A FISH OUT OF WATER
In Tanner’s Corner, NC, Garrett Hanlon, 16 years old, orphaned and essentially feral, has allegedly killed Billy Stail with a shovel and has allegedly kidnapped Mary Beth McConnell. He has allegedly put a county deputy into a life-threatening coma using the stings of hundreds of yellow jackets. And we know for a fact, no “allegedly” about it, that he has kidnapped Lydia Johansson.
Coincidental to the entire series of crimes, Lincoln Rhyme, Amelia Sachs and Thom arrive at UNC’s medical center, located only a few miles from Tanner’s Corner. Lincoln is scheduled for major spinal surgery, a procedure that Amelia has serious doubts about. Angry with Amelia for questioning his decision, Lincoln is even angrier when she walks into the doctor’s office with a local law enforcement officer.
Jim Bell is the sheriff of Paquenoke County, where the murder, kidnappings and assault have just taken place. He is also the cousin of Roland Bell, one of the two NYPD detectives that Rhyme works with on a regular basis as an expert forensics consultant. Bell has come, hat in hand, to beg Rhyme for help. His county is poor, with no crime lab of its own, and his police force is now understaffed and over-tasked.
Amelia is all for it, presumably to get Rhyme away from the hospital. Thom is completely against it, as he has limited medical equipment with him to help Rhyme with the physical rigors of an investigation. But Rhyme, after his initial snit over the disruption subsides, sees the threads of a puzzle that needs solving. So Rhyme agrees to help Sheriff Bell for two days, the time he has until his surgery is to take place.
As the flush of joy over having a new puzzle to solve fades, Rhyme realizes that he is at a considerable disadvantage here, and not because he’s a quadriplegic. He is totally ignorant of his surroundings, knowing nothing about the soil, the water, the air or the people here. He is out of his natural element and Garrett Hanlon is not. For Garrett has taken his captives into his own territory, the sweaty, nasty bogs on the edge of the Great Dismal Swamp.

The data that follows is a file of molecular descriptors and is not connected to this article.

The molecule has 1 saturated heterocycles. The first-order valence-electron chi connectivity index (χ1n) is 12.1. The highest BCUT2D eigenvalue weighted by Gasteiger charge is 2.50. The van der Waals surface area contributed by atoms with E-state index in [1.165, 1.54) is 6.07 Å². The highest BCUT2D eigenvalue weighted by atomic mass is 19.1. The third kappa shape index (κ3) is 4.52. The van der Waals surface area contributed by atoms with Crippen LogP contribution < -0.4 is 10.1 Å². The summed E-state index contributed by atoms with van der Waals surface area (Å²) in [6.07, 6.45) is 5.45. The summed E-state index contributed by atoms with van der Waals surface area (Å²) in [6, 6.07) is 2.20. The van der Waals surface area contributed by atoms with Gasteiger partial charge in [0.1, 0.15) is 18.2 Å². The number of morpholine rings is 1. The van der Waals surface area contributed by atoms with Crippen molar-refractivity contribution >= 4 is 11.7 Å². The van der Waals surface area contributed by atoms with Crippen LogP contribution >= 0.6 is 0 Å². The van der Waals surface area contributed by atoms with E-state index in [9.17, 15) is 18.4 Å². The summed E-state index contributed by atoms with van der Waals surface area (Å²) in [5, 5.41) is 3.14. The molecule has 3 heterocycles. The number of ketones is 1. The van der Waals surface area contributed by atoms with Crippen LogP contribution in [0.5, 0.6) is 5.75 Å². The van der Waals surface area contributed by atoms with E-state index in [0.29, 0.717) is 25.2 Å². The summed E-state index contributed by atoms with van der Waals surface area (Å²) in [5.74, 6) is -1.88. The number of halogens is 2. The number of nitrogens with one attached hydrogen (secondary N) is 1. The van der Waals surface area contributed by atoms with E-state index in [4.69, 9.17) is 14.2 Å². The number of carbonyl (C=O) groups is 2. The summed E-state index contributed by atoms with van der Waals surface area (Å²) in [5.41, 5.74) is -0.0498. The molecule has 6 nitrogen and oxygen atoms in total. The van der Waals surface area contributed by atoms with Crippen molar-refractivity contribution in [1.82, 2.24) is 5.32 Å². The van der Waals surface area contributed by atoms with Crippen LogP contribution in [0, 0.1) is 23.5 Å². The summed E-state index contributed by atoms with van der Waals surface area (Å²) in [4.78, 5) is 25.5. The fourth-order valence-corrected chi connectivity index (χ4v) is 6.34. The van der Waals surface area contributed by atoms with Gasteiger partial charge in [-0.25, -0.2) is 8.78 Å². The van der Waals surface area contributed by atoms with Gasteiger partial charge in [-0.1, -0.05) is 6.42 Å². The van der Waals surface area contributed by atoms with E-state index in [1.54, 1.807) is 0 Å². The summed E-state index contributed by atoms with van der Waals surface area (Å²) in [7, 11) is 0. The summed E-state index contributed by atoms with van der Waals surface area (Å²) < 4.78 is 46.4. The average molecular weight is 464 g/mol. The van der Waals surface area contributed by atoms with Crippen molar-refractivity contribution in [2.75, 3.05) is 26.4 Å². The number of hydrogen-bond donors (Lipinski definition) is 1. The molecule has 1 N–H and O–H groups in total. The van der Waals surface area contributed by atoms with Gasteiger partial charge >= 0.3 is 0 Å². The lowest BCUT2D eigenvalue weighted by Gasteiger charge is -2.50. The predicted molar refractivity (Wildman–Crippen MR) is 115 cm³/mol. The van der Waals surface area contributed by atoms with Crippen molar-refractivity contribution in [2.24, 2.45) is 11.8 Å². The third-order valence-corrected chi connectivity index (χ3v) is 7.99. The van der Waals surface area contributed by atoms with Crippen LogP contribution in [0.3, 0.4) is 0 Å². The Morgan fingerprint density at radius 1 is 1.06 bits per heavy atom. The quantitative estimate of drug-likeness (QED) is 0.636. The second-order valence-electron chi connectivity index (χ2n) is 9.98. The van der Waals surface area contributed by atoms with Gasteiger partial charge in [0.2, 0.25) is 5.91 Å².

Scant evidence exists to aide Rhyme and Sachs in their search. The primary and secondary scenes have been trampled and mangled by a police force inadequately trained in CSI. Private citizens have made things both worse and dangerous as they hunt the boy, not just to find the kidnapped women but for the reward. And one of the deputies has gone rogue, defying orders from the sheriff, intent on killing the boy for the present wrongs and for acts he legally skated on several years earlier.
But Rhyme and Sachs prevail, Garrett Hanlon is caught, the second woman kidnapped is rescued, the deputy’s killing spree is thwarted. The only thing that remains is to find the first girl kidnapped. Then you realize that you are barely one-third of the way into the book, and that is far too soon for the plot to be at this point of completion. Perhaps “alleged,” that word those criminal defense attorneys so irritatingly insist upon, really means something here.
Sure enough, as the old saying goes, the plot thickens. And by the halfway mark, Deaver will metaphorically shove the knife through both Rhyme’s and the reader’s shoulder blades. He will viciously twist that knife and leave you to wonder just how Rhyme and Sachs can possibly survive physically, emotionally and legally.
However, Deaver is not through here. He is not going to let this twist play out logically to its conclusion. He is going to twist and twist and twist yet again. By the time you are two chapters from the end of the book – and it’s a long book – you will just know that if Deaver twists that story arc one more time, even one more degree, you will most certainly have either a coronary or a stroke. The suspense is that intense.
In building that suspense, be aware that Deaver makes use of a great many stereotypes as he plays out the investigation. The story takes place in rural North Carolina so Deaver utilizes stereotypes about Southerners and Northerners, about city cops and rural cops, about women and blacks and crips. And just as he paints some characters with the black brushes of these stereotypes, he uses events and other characters to lay some of those images low and to intimate why stereotypes exist in the first place.
But what Deaver doesn’t do is make it easy to figure out how it’s all going to play out. Just when you think you know who the bad guys are, you find out that you don’t know squat or you find out you don’t know the half of how bad they really are. The only characters whose moral compass you can count on are those of Rhyme, Sachs and Thom. And with trust being in such short supply, the lives of each of them, even Thom, is not guaranteed as long as anyone in their vicinity carries either a gun, a knife, a syringe or a quick fist. Quite frankly, this is an intense page-turner and a psychological stressor right to the very last page.
Cover Art From Goodreads